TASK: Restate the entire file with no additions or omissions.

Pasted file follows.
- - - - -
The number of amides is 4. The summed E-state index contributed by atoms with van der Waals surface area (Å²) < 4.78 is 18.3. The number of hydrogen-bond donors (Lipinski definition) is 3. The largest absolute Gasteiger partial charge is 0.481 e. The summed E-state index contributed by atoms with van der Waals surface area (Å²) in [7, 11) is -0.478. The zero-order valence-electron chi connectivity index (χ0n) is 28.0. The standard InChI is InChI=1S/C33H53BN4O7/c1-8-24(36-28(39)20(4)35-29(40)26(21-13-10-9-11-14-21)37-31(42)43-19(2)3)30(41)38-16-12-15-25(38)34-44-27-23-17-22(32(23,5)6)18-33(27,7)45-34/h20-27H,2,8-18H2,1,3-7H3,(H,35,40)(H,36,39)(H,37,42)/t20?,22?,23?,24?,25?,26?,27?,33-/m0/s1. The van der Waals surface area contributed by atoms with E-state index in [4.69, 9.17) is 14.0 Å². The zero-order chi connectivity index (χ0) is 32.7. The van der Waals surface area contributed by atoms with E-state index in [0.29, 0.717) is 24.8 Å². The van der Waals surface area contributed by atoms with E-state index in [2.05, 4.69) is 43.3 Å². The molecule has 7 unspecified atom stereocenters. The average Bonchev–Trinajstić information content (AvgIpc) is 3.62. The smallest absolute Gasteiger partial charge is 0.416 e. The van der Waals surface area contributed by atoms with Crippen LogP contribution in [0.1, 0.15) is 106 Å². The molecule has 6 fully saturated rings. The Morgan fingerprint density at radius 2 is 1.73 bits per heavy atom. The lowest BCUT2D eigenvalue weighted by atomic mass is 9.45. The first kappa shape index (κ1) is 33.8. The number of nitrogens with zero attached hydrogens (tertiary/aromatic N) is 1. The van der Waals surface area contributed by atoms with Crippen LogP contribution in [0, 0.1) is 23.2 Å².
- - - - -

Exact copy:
The number of amides is 4. The summed E-state index contributed by atoms with van der Waals surface area (Å²) < 4.78 is 18.3. The number of hydrogen-bond donors (Lipinski definition) is 3. The largest absolute Gasteiger partial charge is 0.481 e. The summed E-state index contributed by atoms with van der Waals surface area (Å²) in [7, 11) is -0.478. The zero-order valence-electron chi connectivity index (χ0n) is 28.0. The standard InChI is InChI=1S/C33H53BN4O7/c1-8-24(36-28(39)20(4)35-29(40)26(21-13-10-9-11-14-21)37-31(42)43-19(2)3)30(41)38-16-12-15-25(38)34-44-27-23-17-22(32(23,5)6)18-33(27,7)45-34/h20-27H,2,8-18H2,1,3-7H3,(H,35,40)(H,36,39)(H,37,42)/t20?,22?,23?,24?,25?,26?,27?,33-/m0/s1. The van der Waals surface area contributed by atoms with E-state index in [4.69, 9.17) is 14.0 Å². The zero-order chi connectivity index (χ0) is 32.7. The van der Waals surface area contributed by atoms with E-state index in [0.29, 0.717) is 24.8 Å². The van der Waals surface area contributed by atoms with E-state index in [2.05, 4.69) is 43.3 Å². The molecule has 7 unspecified atom stereocenters. The average Bonchev–Trinajstić information content (AvgIpc) is 3.62. The smallest absolute Gasteiger partial charge is 0.416 e. The van der Waals surface area contributed by atoms with Crippen LogP contribution in [0.1, 0.15) is 106 Å². The molecule has 6 fully saturated rings. The Morgan fingerprint density at radius 2 is 1.73 bits per heavy atom. The lowest BCUT2D eigenvalue weighted by atomic mass is 9.45. The first kappa shape index (κ1) is 33.8. The number of nitrogens with zero attached hydrogens (tertiary/aromatic N) is 1. The van der Waals surface area contributed by atoms with Crippen LogP contribution in [0, 0.1) is 23.2 Å².